The introduction of selective Cox-2 inhibitory products to the veterinary market was met with great interest. Now, firocoxib is widely used in treating musculoskeletal issues in horses with the hope that adverse effects on intestinal and renal mucosa are averted. A Brazilian study examined the safety of using oral firocoxib [Araújo, RA.; Sales, NAA.; Basile, RC. et al. A Safety Assessment of an Oral Therapeutic Dose of Firocoxib on Healthy Horses. Vet. Sci. 2023, 10, 531. https://doi.org/10.3390/vetsci10090531].
Nine horses of approximately 11 years of age (+/- 3 years) received 0.1m/kg of oral firocoxib for 14 days. Gastroscopy was performed just prior to treatment and two days following treatment. No animals had gastric ulcers. Blood samples were obtained on day 1 before start of treatment, and on days 7, 15 and 21.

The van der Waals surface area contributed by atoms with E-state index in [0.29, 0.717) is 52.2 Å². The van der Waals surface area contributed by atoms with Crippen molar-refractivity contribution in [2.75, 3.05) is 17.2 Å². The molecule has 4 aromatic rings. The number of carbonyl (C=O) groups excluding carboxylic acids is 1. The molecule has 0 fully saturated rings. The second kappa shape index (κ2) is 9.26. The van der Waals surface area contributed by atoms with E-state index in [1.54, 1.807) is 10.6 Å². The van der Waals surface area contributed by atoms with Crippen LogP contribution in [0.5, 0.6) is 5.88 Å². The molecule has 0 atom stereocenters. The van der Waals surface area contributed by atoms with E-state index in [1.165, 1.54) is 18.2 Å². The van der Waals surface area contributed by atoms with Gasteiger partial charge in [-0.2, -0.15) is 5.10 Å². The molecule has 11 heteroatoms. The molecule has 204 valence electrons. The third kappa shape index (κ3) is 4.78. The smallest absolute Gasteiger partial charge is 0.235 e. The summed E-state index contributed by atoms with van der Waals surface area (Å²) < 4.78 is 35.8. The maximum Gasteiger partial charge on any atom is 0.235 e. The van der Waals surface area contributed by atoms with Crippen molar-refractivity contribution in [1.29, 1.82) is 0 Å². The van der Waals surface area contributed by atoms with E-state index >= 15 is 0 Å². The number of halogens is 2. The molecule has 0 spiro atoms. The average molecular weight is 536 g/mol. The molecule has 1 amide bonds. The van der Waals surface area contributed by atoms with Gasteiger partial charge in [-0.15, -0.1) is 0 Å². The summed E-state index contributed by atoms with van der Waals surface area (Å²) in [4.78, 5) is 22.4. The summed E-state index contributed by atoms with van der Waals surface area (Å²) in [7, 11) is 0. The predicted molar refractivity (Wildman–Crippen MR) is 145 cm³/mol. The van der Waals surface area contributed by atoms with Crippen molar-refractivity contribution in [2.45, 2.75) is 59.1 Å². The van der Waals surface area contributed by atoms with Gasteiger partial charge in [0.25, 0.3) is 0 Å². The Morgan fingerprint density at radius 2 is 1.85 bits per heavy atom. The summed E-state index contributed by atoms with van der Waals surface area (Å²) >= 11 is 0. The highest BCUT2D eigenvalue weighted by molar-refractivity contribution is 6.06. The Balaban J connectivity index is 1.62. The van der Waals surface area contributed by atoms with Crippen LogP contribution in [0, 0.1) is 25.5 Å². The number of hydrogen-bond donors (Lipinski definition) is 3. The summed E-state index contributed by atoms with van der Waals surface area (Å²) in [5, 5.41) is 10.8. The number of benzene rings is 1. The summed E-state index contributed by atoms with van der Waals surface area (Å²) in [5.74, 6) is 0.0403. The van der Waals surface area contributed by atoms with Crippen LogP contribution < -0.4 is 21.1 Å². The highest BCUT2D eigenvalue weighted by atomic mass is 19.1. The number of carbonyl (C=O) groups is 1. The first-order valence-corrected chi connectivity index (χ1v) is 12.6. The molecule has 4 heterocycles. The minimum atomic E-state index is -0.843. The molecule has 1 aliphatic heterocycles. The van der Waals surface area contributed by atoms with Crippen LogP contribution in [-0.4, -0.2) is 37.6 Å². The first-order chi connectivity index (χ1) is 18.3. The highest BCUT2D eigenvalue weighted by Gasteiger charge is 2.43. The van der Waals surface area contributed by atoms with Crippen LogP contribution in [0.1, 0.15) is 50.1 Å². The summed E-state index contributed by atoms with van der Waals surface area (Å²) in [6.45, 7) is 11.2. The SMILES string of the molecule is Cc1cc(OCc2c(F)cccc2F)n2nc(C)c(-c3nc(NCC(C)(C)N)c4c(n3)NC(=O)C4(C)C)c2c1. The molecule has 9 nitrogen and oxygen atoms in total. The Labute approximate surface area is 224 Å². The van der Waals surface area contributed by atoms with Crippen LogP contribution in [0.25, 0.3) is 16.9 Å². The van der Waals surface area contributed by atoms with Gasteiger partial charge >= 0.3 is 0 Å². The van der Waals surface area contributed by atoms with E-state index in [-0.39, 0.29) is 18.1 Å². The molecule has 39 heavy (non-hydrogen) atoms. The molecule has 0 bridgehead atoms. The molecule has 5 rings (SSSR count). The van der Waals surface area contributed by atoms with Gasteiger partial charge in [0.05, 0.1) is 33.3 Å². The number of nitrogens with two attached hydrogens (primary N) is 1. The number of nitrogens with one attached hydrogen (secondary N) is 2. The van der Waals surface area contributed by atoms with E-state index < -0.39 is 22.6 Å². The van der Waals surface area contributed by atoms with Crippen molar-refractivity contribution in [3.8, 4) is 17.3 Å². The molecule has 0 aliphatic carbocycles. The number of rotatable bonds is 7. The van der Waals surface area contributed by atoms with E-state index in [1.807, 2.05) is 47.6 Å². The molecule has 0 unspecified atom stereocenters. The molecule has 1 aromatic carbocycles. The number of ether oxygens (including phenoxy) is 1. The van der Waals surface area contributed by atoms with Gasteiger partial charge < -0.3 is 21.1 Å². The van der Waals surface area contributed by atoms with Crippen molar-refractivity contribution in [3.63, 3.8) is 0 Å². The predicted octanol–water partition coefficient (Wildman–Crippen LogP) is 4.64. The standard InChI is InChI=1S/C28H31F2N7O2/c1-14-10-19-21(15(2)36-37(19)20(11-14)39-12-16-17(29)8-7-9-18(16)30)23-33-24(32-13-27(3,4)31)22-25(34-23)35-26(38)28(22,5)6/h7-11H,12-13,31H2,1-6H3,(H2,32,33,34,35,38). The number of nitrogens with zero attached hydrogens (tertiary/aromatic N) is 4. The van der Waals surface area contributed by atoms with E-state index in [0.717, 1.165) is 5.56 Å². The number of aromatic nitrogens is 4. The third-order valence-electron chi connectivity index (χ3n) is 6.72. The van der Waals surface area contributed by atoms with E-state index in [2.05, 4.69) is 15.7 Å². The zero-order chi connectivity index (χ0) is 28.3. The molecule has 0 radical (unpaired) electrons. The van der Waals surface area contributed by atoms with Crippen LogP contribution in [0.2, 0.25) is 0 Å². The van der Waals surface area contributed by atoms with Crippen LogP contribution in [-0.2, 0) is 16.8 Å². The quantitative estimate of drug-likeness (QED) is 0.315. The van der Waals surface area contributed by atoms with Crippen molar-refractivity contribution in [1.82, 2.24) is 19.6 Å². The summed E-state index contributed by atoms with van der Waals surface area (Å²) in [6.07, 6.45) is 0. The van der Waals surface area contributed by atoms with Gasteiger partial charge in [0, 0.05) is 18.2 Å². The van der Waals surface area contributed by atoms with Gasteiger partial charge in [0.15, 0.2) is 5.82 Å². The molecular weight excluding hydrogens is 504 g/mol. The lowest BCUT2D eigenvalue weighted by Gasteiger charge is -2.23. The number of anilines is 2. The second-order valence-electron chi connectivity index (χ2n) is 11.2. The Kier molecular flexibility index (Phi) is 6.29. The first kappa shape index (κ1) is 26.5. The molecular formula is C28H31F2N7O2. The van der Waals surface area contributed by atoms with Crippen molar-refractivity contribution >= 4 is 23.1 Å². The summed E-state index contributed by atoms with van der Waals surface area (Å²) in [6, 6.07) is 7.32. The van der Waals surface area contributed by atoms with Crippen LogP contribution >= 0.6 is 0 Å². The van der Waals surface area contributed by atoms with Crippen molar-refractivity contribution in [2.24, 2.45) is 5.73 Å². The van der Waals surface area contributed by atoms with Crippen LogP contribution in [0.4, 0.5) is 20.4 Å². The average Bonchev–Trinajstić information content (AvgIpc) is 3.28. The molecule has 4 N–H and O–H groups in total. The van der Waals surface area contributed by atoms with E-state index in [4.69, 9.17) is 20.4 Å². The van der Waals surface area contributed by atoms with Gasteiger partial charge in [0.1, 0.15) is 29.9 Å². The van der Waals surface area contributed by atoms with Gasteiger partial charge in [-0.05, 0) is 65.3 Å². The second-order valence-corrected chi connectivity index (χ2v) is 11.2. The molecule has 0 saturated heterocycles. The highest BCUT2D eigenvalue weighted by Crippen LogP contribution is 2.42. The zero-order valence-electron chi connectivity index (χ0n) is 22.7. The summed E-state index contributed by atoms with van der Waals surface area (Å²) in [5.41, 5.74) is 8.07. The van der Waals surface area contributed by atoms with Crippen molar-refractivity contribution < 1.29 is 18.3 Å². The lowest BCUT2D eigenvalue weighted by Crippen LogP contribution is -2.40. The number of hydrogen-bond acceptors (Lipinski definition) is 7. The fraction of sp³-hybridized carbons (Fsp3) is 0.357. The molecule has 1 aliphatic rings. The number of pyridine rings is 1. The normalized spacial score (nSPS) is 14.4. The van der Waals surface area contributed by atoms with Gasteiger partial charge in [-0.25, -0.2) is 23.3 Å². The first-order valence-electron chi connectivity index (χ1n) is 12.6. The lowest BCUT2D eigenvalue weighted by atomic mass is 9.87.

Following treatment, there were no changes on gastroscopic exam, with all horses retaining an ulcer score of 0. There were minor changes in complete blood count and serum biochemistry parameters, but in essence, all variable remained within reference values, including renal and liver values.
However, coagulation parameters were affected by the two-week firocoxib treatment. The authors stated, “Clinicians should be conscious of potential anti-coagulopathy secondary to firocoxib administration with long-term use or critical illness.” That said, they concluded that firocoxib is safe to use and well-tolerated in horses as an anti-inflammatory drug as it does not cause significant adverse reactions or physiological changes in healthy individuals.